Copyright © Anthony Mora 2011

Livingston, Geoff. “Steve Jobs- Products”. Photo. Ragan’s PR Daily. 06 Oct. 2011. 07. Oct. 2011. <http://www.prdaily.com/Main/Articles/9700.aspx&gt;

The Steve Jobs Approach to PR Magic

By branding yourself as well as your business, you set up a two-pronged marketing campaign.  By establishing yourself as an expert in your field, you become the authority, the go-to person in your particular arena.  This type of validation will then extend to your product or service.  People buy what they trust.  Establish yourself as an expert and you won’t need to sell your clients or customers, they will come to you.   People will look to you not only for your product or service but also for you advice, your savvy, your expertise.

That is what made Steve Jobs so immensely valuable to Apple.  Love him or hate him, people saw him as the innovator, as the one who changed the field, the one who came up with the most interesting and exciting products.   The one they could trust. Whenever Steve jobs presented a new product, be it the Mac, iPhone or iPad, it wasn’t just a presentation, it was an event; it was an experience.  Journalists would fall over one another to cover it. And it wasn’t simply a tech story; it was a pop culture event.  It would be covered on every type of media outlet from Wired, to the Wall Street Journal, to CNN, to Extra.

Okay, so you’re not Steve Jobs.  But you get my idea.  An effective PR approach is to establish and brand yourself as you brand your business; and branding is perhaps the main function of a successful media relations campaign.  Yes, you want to reach prospective customers and clients, but you also want to establish who and what you and your business are.  Remember you’re not selling a product or service, you’re building a brand that establishes your value in the marketplace.  That is precisely why you need to view PR as a long term process.  It’s impossible to establish a brand in a few months.  It is a cumulative process.  You need to be consistent.  You need to stay on course, particularly during the first six months, which are generally the toughest.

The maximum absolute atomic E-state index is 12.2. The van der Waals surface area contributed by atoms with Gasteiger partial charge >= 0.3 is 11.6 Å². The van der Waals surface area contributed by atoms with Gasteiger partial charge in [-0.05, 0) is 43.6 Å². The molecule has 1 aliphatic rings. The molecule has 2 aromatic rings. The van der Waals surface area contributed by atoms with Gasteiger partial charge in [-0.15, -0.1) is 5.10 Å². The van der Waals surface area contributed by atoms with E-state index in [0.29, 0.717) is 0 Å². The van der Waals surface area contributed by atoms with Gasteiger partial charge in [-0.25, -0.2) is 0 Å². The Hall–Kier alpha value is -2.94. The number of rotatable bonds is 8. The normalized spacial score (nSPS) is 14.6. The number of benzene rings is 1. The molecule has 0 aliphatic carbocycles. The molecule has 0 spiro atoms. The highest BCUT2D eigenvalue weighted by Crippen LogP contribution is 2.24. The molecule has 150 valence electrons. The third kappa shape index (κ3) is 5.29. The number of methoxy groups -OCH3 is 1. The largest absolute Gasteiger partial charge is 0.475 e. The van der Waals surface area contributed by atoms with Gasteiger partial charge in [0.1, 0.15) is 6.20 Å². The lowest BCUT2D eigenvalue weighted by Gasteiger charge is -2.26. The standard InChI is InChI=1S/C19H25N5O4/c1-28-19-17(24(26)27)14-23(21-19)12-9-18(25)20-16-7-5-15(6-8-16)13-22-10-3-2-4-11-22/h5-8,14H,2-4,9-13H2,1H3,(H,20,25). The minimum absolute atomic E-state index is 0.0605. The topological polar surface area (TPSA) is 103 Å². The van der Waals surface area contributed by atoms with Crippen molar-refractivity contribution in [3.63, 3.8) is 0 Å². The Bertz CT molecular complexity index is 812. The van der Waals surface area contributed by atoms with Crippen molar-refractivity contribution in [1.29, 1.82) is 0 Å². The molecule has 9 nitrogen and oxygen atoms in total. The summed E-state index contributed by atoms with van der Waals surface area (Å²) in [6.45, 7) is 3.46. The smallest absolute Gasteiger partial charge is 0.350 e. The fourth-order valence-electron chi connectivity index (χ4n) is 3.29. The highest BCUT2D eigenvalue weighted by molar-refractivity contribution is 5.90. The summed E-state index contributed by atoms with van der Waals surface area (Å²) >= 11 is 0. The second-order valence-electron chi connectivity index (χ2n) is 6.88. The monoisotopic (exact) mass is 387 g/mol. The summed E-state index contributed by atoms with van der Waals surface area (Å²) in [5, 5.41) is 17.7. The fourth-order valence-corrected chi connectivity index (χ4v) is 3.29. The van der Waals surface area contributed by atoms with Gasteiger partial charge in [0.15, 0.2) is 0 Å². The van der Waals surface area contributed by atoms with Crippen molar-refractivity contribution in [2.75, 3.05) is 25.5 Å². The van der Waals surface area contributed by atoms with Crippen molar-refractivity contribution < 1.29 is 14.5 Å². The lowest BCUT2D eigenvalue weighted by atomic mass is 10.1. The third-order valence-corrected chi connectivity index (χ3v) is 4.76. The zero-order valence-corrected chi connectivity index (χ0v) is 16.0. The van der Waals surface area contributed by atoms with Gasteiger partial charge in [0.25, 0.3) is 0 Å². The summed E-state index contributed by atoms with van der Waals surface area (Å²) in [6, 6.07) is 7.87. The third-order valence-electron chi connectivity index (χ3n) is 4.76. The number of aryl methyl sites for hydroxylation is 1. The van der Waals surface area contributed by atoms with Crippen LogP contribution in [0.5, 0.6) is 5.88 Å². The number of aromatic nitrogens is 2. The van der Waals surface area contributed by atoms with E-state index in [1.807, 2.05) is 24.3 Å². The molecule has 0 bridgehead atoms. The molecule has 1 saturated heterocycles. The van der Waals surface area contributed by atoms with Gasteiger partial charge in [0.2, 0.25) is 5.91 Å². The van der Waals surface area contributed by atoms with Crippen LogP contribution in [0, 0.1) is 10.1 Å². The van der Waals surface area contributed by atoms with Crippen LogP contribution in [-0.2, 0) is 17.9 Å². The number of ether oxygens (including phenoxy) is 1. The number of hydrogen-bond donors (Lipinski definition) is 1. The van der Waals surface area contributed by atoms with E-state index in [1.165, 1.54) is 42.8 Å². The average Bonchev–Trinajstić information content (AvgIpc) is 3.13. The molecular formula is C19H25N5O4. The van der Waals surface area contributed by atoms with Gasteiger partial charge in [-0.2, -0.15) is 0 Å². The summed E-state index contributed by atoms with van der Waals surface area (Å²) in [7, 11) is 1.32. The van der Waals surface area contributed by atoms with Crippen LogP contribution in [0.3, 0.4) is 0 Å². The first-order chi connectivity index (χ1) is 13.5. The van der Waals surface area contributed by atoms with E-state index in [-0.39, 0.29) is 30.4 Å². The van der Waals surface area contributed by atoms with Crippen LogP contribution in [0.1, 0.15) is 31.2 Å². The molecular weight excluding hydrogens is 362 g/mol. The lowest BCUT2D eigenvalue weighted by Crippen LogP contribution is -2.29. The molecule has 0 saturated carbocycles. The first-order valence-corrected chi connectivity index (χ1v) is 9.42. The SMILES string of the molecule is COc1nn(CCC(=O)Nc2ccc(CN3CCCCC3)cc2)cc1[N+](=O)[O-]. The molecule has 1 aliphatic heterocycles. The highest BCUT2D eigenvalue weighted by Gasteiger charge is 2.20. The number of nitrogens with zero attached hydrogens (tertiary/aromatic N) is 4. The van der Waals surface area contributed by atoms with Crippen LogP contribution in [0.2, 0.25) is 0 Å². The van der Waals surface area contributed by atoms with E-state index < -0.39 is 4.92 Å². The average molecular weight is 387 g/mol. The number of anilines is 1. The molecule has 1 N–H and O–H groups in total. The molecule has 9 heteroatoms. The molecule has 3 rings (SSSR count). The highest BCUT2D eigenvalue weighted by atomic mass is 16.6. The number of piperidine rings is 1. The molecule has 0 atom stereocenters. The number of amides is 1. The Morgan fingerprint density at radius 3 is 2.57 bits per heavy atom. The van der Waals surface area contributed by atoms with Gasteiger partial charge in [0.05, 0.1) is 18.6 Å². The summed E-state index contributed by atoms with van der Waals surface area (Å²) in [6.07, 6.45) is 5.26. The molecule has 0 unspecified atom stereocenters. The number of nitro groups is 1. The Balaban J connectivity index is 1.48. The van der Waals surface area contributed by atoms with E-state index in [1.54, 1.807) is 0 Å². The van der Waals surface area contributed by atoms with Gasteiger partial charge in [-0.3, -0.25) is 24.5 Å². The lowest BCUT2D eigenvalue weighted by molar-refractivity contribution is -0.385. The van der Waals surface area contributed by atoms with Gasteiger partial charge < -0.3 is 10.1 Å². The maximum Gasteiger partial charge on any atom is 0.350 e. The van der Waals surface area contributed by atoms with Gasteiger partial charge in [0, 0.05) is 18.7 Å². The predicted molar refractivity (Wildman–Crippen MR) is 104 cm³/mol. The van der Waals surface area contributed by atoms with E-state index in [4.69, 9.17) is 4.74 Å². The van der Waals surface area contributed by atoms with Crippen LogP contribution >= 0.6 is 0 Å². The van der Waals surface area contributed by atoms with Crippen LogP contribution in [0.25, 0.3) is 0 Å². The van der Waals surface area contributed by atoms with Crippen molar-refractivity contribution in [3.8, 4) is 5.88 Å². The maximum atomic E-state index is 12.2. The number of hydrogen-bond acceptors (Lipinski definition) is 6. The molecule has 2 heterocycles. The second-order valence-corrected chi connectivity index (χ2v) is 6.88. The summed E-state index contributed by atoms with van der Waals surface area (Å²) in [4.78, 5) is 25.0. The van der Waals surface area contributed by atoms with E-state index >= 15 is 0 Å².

Building a brand comes down to creating a strong narrative, building a strong story that people relate to.  That’s where Jobs understood the process more than most.  The Apple brand came to be an ongoing story with new chapters being added with the launch of each new product.  Jobs established himself first as a wunderkind, then as a visionary, then as a shrewd business leader who could turn a business model on its head and open new markets.  But that legend didn’t simply happen on its own.  It was a well crafted, strategically organized public relations campaign.

As an entrepreneur or business owner, take a page from one of the shrewdest marketers we’ve seen in ages.  Brand yourself as you brand your business.

Copyright © Anthony Mora 2011